Preface: if any of this is wrong, great – please tell me!
“Bewilder” is such a great word. It means to lead astray, to disorient … and, fittingly, the origin of the word is unknown!
And bewildered is how I feel after 17 months of using prescription eye drops (following cataract surgery and then glaucoma). My condition is stable – no increase in vision problems, everything’s under control – but it’s likely that I’ll be using eye drops forever, and there’s no good science about how to use them right. I’m settling in to this new reality, doing the best I can, but I think we can do better – so I have complaints. :-)
My normal blog style is to present positive advice on what I’ve learned, and on this topic I’ll get there someday. But for this post I’ll just rant about the ridiculous range of issues I’ve encountered personally, or have heard about from others:
No evidence-based best practices
It turns out there is no research at all, no evidence-based advice on how to “instill” eye drops correctly. There are many YouTubes with different advice, but not a single research paper in all of ophthalmology on which method succeeds in getting the right amount of medicine into the eyeball.
This is ridiculous! Eye drops are the primary way of managing eye conditions, and there’s no science about what method works??
Correct me if I’m wrong, all you out there. But I’ve asked on my FitEyes community and it seems this is true.
Pathetic patient education (in reality)
Most patients I know say they were never really taught carefully how to do eye drops right, and nobody I know has ever had their skill checked, the way you’d be checked at work for an important new job task.
Most of us patients often miss, spilling a drop or two of medicine onto ourr eyelid or cheek. Imagine if it were this hard to get the right number of pills into your mouth!
Naturally, nobody I know has been asked by their eye doctor whether they need help learning to do it. If we don’t speak up and say we need help, we can fall short unnecessarily on this vital home care task.
A relatively minor related point: nobody I know was ever told by their eye doctor or pharmacist that the bottle cap color tells you what kind of medicine it is.
BAK preservative problems
To prevent bacteria growing in a bottle after it’s been opened, a preservative called BAK (benzalkonium chloride) is commonly used in some drops. But for some people (including me) it can cause horrible irritation, so a PF version (preservative-free) may be needed, if one is available.
- See this New York Times Magazine article: Eye Drops Were Supposed to Help Her Vision. Why Did It Feel Worse?
- The helpful-though-opinionated Dry Eye Shop is anti-BAK and has an informative article about the preservative’s problems.
- PF drops come in single-use (or single-day) vials. They are always more expensive and often not covered by prescription insurance.
- No you can’t get your money back for the drops they prescribed that you can’t use.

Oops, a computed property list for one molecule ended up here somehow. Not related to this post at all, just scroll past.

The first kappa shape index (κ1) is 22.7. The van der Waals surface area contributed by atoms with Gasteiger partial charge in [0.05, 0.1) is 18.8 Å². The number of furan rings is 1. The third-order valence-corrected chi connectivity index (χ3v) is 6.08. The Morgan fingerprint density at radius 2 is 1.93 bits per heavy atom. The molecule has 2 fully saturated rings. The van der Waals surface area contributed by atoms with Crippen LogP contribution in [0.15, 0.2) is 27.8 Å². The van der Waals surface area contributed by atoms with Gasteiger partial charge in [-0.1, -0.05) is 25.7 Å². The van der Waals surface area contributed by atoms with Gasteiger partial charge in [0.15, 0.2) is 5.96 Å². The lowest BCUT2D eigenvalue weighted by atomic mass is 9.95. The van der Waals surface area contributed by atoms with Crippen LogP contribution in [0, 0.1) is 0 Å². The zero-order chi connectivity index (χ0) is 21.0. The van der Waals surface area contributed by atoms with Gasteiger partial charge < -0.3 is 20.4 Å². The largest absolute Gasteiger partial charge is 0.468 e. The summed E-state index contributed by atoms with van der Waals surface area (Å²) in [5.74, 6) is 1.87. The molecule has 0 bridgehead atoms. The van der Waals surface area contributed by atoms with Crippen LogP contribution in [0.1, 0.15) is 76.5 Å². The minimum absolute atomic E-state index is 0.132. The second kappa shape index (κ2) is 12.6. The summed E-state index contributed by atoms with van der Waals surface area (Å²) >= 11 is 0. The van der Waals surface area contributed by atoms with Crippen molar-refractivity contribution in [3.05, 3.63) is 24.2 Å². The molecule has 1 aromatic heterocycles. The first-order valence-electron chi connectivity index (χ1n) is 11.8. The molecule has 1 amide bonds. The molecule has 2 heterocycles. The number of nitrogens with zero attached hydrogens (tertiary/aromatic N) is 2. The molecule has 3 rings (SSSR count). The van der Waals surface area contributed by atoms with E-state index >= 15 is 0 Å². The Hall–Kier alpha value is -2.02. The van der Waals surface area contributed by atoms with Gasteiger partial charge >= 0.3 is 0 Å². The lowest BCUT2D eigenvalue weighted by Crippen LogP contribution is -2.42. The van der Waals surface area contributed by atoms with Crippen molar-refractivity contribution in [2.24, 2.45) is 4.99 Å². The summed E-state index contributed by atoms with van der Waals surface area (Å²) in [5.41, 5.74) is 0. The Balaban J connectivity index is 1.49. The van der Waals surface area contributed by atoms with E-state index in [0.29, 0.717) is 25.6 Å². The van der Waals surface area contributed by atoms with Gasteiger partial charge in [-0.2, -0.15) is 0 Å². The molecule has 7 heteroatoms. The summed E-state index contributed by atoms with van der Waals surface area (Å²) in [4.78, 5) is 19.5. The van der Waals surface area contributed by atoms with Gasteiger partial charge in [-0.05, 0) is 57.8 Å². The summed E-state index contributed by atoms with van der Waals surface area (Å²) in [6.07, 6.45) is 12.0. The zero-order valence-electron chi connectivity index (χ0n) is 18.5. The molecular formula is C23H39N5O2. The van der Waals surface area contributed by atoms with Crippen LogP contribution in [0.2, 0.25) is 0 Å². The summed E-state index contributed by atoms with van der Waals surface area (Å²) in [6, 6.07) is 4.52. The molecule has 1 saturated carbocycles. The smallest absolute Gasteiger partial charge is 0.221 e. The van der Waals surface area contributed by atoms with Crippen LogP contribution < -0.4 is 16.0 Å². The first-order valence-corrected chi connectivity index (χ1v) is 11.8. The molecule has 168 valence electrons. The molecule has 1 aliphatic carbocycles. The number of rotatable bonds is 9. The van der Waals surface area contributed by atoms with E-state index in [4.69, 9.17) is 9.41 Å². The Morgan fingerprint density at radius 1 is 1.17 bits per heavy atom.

The mystery of punctal occlusion
After you put in a drop, you’re supposed to press against the inside corner of your eye, where it drains (“punctal occlusion”), so the drop of medicine stays on the eyeball and gets to where it’s needed:
- Many people say that although occlusion may have been mentioned at some point by their doctor, it was never expressed as a really important skill. (My original eye doctor said it’s not really necessary – “it’s okay to just close your eye”!)
- Again there is no evidence-based advice on how long to hold it closed! Some say “for a minute,” some say “couple of minutes,” some firmly say five minutes, and one doctor video I saw said ten minutes.
- Right after my cataract surgery I had to use 6 drops at different times of day, so that would have been an hour of my day spent holding the eye closed after drops.
- This is the best concise description & video I’ve found on it. Ironically, the page doesn’t use the term “punctal” so it took some deft googling to find it.
- Notice that although the video says to only put in one drop, it gives no advice on how to achieve that … many people have trouble, especially with shaky or arthritic hands.
Managing your inventory
In the photo, notice the duplicate bottles. I suppose I should have known that a doc might prescribe more of something without checking whether I already have it … and now I know I should check my inventory before filling a new prescription.
But even that’s hard, because I’ve learned some drops expire N days after you open them, which means I should really write the opening date on the tiny label.
This is unusually important in ophthalmology, I suspect, because the common approach to a problem is to prescribe some drops and say “Let’s see if this works – I’ll see you in a month or two.” For me it was not uncommon to have a drop prescribed again later, after it was discontinued six months earlier.
OK, enough for now.
I hope this “rant dump” will clear the air so I can get to work on publishing what to do about all this.
It’s a challenge. But vision … well, it’s worth protecting.